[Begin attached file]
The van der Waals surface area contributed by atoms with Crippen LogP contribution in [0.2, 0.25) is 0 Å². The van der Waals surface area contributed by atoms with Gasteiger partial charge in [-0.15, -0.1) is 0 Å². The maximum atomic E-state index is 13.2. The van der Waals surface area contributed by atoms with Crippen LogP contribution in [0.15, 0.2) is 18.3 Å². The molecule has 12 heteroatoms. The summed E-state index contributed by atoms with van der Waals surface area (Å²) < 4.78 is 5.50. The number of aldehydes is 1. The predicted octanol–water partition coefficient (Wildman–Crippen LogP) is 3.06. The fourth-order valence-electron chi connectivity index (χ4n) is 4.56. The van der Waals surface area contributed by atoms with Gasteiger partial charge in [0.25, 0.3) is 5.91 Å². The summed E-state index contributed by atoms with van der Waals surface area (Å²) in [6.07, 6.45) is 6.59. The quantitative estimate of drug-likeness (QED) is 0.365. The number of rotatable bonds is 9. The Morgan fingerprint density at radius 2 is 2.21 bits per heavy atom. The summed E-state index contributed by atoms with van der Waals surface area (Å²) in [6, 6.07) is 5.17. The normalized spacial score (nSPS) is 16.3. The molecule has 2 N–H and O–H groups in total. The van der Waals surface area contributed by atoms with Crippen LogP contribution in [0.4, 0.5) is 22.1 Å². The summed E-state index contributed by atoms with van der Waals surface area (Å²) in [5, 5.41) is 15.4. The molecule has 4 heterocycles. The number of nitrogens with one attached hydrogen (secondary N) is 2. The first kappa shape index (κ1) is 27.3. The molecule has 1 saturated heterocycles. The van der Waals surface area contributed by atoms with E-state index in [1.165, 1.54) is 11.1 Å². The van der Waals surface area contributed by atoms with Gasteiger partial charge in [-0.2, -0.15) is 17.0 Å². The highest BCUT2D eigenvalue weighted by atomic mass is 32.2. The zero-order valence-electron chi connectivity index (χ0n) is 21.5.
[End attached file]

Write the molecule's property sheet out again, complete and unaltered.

The van der Waals surface area contributed by atoms with Crippen LogP contribution in [0.2, 0.25) is 0 Å². The van der Waals surface area contributed by atoms with Gasteiger partial charge in [-0.15, -0.1) is 0 Å². The maximum atomic E-state index is 13.2. The van der Waals surface area contributed by atoms with Crippen LogP contribution in [0.15, 0.2) is 18.3 Å². The molecule has 12 heteroatoms. The summed E-state index contributed by atoms with van der Waals surface area (Å²) < 4.78 is 5.50. The number of aldehydes is 1. The predicted octanol–water partition coefficient (Wildman–Crippen LogP) is 3.06. The fourth-order valence-electron chi connectivity index (χ4n) is 4.56. The van der Waals surface area contributed by atoms with Gasteiger partial charge in [0.25, 0.3) is 5.91 Å². The summed E-state index contributed by atoms with van der Waals surface area (Å²) in [6.07, 6.45) is 6.59. The quantitative estimate of drug-likeness (QED) is 0.365. The number of rotatable bonds is 9. The Morgan fingerprint density at radius 2 is 2.21 bits per heavy atom. The summed E-state index contributed by atoms with van der Waals surface area (Å²) in [6, 6.07) is 5.17. The normalized spacial score (nSPS) is 16.3. The molecule has 2 N–H and O–H groups in total. The van der Waals surface area contributed by atoms with Crippen LogP contribution in [0.4, 0.5) is 22.1 Å². The summed E-state index contributed by atoms with van der Waals surface area (Å²) in [5, 5.41) is 15.4. The molecule has 4 heterocycles. The number of nitrogens with one attached hydrogen (secondary N) is 2. The first kappa shape index (κ1) is 27.3. The molecule has 1 saturated heterocycles. The van der Waals surface area contributed by atoms with E-state index in [1.165, 1.54) is 11.1 Å². The van der Waals surface area contributed by atoms with Gasteiger partial charge in [-0.2, -0.15) is 17.0 Å². The highest BCUT2D eigenvalue weighted by atomic mass is 32.2. The zero-order valence-electron chi connectivity index (χ0n) is 21.5.